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  • Macleans

    Farewell to Montreal Forum

    This article was originally published in Maclean’s magazine on March 18, 1996. Partner content is not updated. Yvon Lambert cherishes the memory of it still, the magic moment when he briefly wore the crown. Like so many Montreal fables, it is a story about hockey. And like most hockey stories in the city, it happened at the Forum, on a warm evening in May 17 years ago.

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  • Article

    Federation Cup

    The women's equivalent of the DAVIS CUP men's team tennis competition can be traced back to 1919 when US tennis star Hazel Hotchkiss Wightman presented the idea of an international team competition for women.

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  • Article


    Fencing is a sport that involves duelling with a sword according to established rules.

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  • Article

    Field Hockey

    In Canada, field hockey is generally restricted to spring, summer and early autumn seasons, except in southwestern BC, where it can be played year-round. It is principally a girls' sport in schools, but is played by both men and women in adult leagues across the country.

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  • Article

    Figure Skating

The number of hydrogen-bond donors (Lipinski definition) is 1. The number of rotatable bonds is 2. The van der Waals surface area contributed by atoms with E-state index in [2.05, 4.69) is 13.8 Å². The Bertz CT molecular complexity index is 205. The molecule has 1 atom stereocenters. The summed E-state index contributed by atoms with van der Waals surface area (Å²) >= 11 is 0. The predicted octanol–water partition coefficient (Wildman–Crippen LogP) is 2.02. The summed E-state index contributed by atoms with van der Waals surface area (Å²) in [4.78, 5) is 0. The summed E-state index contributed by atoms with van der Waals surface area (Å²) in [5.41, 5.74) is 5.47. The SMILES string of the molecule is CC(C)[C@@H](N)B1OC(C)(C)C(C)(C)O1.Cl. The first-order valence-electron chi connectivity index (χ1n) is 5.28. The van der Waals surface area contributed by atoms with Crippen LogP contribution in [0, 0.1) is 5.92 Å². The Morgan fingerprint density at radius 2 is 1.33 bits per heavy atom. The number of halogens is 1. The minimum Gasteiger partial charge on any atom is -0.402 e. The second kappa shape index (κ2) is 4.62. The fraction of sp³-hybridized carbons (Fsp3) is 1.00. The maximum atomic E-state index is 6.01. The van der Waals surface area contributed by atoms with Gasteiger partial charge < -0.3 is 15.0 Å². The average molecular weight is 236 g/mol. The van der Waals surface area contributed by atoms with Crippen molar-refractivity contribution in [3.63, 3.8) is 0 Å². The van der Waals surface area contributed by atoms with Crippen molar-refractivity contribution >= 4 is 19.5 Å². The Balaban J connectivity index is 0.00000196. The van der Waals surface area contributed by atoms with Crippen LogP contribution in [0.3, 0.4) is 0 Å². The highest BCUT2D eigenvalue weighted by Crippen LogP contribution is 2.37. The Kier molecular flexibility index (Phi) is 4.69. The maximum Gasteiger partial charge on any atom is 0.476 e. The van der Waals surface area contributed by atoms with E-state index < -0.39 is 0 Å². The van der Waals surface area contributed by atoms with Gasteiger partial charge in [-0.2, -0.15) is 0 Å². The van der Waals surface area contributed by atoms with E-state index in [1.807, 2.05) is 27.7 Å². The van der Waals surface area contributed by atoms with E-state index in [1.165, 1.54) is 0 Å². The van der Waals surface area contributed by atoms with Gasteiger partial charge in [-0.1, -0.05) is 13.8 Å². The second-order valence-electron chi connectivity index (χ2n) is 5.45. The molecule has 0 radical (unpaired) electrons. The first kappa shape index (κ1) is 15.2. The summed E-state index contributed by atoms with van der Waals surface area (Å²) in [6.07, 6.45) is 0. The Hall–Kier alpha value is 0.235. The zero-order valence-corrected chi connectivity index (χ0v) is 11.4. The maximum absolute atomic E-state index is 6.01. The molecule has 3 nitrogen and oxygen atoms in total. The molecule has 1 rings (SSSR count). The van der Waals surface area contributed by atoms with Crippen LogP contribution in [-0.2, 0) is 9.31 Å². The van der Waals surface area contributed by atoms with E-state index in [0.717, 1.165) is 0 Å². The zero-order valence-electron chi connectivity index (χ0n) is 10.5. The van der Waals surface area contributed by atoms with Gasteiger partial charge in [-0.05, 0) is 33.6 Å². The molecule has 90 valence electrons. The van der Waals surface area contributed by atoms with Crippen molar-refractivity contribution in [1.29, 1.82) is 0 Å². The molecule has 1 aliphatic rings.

Figure skating is a sport that tests style and technical skill. The most important championships are the Olympic Games and the World, European and Four Continents Championships. The Grand Prix Series consists of six senior international events, including Skate Canada (first staged in 1973). Many Canadian figure skaters have achieved distinction at the international level by winning championships and medals; several have entered the record books by being the first to successfully perform challenging new jumps.

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  • Article

    Fishing, Ice

    Ice provides a seasonal platform for fishing by netting, spearing and angling. Net, spear and hook were in use winter and summer in northern Europe and North America long before the dawn of history.

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  • Article


    The Canada Fitness Survey (1981 with a longitudinal follow-up in 1989), involved nearly 12 000 households in 80 urban and rural communities across Canada. Approximately 16 000 people, aged 7 to 69 years, participated in a fitness test, and 22 000 completed a questionnaire.

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  • Editorial

    Fog Bowl: The 1962 Grey Cup

    The following article is an editorial written by The Canadian Encyclopedia staff. Editorials are not usually updated. The Grey Cup was donated by Albert Henry George Grey, yet another of those governors general who have left their monikers on our sporting life.